ISSUE 2, July 2002
Editorial
Brothers in endurance: Sir Ernest Shackleton
Travel: Florida
Jack the Ripper: Exploring the Masonic link
Quarterly Communication: Annual Investiture address by the Grand Master and Report of the Board of General Purposes and Report of the Library and Museum Trust
Masonic News: Order of Service to Masonry; Grand Lodge deficit; Alvin Coburn pioneer photographer; Royal Masonic Variety Show
   Royal Arch News: Concern over falling exaltations
Charity News: Masonic relief grants launched; New RMBI video; Help is at hand through the NMSF; RMBI challenges and change; Update on RMBI projects; RMBI resident Jessie is Britain's oldest person; Grand Charity grant to National Asthma Campaign; TalentAid
Masonic Homes: Proud and independent
Library and Museum news: Recent library acquisitions
Letters
Gardening
Book reviews

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After the murders began, Lusk and other members of the public formed themselves into the Mile End Vigilance Committee, with Lusk as chairman. The committee had sent letters to the government suggesting that a reward be offered for any information that might lead to the arrest of the murderer.
    On the evening of 16 October Lusk received a small parcel through the post wrapped in brown paper. The following night, at a meeting of the committee held at the Crown Public House, Mile End, treasurer Joseph Aarons informed the press that inside the parcel was a letter from Jack the Ripper, and a box containing what appeared to be a human kidney.
    The letter read:

"FROM HELL

MR LUSK
SIR
I SEND YOU HALF THE
KIDNE I TOOK FROM ONE WOMAN I
PRASARVED FOR YOU TOTHER PIECE I
FRIED AND ATE IT WAS VERY NISE I
MAY SEND YOU THE BLOODY KNIF THAT
TOOK IT OUT IF YOU WATE A WHIL
LONGER

SIGNED CATCH ME WHEN
YOU CAN
MR LUSK "

The kidney, with one inch of renal artery, was sent to be examined by two pathologists, who proclaimed it to be that of a woman aged of about 45, in an advanced state of Bright's Disease.
    The female renal artery is about three inches long. Catherine Eddowes, the fourth victim of Jack the Ripper; was 43 years old and suffered from Bright's Disease. One of her kidneys had been removed, and two inches of renal artery were found inside the corpse.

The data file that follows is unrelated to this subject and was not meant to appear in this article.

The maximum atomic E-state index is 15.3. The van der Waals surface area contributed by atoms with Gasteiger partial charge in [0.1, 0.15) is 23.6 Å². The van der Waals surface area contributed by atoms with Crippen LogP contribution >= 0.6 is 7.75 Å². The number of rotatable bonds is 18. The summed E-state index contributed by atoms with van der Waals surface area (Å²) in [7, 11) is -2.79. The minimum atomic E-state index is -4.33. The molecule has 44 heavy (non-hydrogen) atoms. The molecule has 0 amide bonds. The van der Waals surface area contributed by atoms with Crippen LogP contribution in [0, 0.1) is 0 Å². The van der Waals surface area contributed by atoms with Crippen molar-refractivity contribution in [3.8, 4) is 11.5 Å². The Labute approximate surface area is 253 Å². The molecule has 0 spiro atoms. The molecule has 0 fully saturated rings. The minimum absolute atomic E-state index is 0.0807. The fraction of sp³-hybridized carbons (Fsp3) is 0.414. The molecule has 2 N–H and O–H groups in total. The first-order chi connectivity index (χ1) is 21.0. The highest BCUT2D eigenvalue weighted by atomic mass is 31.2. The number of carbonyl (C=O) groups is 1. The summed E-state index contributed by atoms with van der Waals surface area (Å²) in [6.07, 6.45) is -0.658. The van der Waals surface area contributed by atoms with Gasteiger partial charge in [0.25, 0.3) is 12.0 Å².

Thus George Lusk's part in the history of the Whitechapel murders was assured, He was excluded from Doric Lodge in 1889 for non-payment of dues.
    The other members of the Lodge with a connection to the murders in the membership lists were Inspector Charles Digby, a member since 1862 who had been in charge of police reports for H Division, and was also present at Lusk's initiation, and Arthur Duttfield, who became a member in 1887, He gave his occupation as cart and van builder. It was his old yard in Berner Street where the body of Elizabeth Stride was found on the 30-31 August.
    Also listed was John Cohen, who was detailed to become a member following Lusk's initiation. He was a cigar manufacturer of 345 Commercial Road, and was balloted for as a member, which resulted in two black balls against him. He later became vice-president of the Mile End Vigilance Committee.
    As to Sir Charles Warren, the one Freemason that Knight got correct, after he retired as Commissioner, he was called back into military service, and finally retired with the rank of General, and retired to Western-Super-Mare, where he died in 1926. Stephen Knight wrote one more book, The Brotherhood, another attack on Freemasonry - in 1986, and died shortly afterwards. But the research goes on ...
    Recently I came upon the name of Detective Sergeant Eugene Charles Bradshaw, a member or Prince Leopold Lodge. He was involved in all the enquiries with respect to the murders and, by coincidence the Lodge met on the nights of the murders.

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